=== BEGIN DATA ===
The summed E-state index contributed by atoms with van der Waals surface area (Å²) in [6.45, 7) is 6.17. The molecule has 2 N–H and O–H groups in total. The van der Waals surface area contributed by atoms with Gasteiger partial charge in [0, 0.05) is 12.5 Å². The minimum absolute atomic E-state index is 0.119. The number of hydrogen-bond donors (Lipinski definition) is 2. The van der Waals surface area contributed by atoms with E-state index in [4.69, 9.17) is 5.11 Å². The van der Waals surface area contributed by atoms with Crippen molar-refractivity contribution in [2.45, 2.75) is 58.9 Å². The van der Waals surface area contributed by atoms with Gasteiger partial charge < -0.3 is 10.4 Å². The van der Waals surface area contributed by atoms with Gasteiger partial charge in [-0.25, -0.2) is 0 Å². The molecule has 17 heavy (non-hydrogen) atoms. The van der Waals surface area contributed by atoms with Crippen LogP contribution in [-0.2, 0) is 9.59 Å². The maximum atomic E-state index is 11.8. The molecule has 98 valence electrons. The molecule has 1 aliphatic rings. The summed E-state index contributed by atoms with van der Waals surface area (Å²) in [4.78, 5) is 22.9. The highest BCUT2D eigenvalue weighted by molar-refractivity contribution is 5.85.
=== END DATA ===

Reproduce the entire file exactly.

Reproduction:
The summed E-state index contributed by atoms with van der Waals surface area (Å²) in [6.45, 7) is 6.17. The molecule has 2 N–H and O–H groups in total. The van der Waals surface area contributed by atoms with Gasteiger partial charge in [0, 0.05) is 12.5 Å². The minimum absolute atomic E-state index is 0.119. The number of hydrogen-bond donors (Lipinski definition) is 2. The van der Waals surface area contributed by atoms with E-state index in [4.69, 9.17) is 5.11 Å². The van der Waals surface area contributed by atoms with Crippen molar-refractivity contribution in [2.45, 2.75) is 58.9 Å². The van der Waals surface area contributed by atoms with Gasteiger partial charge < -0.3 is 10.4 Å². The van der Waals surface area contributed by atoms with Gasteiger partial charge in [-0.25, -0.2) is 0 Å². The molecule has 17 heavy (non-hydrogen) atoms. The van der Waals surface area contributed by atoms with Crippen LogP contribution in [-0.2, 0) is 9.59 Å². The maximum atomic E-state index is 11.8. The molecule has 98 valence electrons. The molecule has 1 aliphatic rings. The summed E-state index contributed by atoms with van der Waals surface area (Å²) in [4.78, 5) is 22.9. The highest BCUT2D eigenvalue weighted by molar-refractivity contribution is 5.85.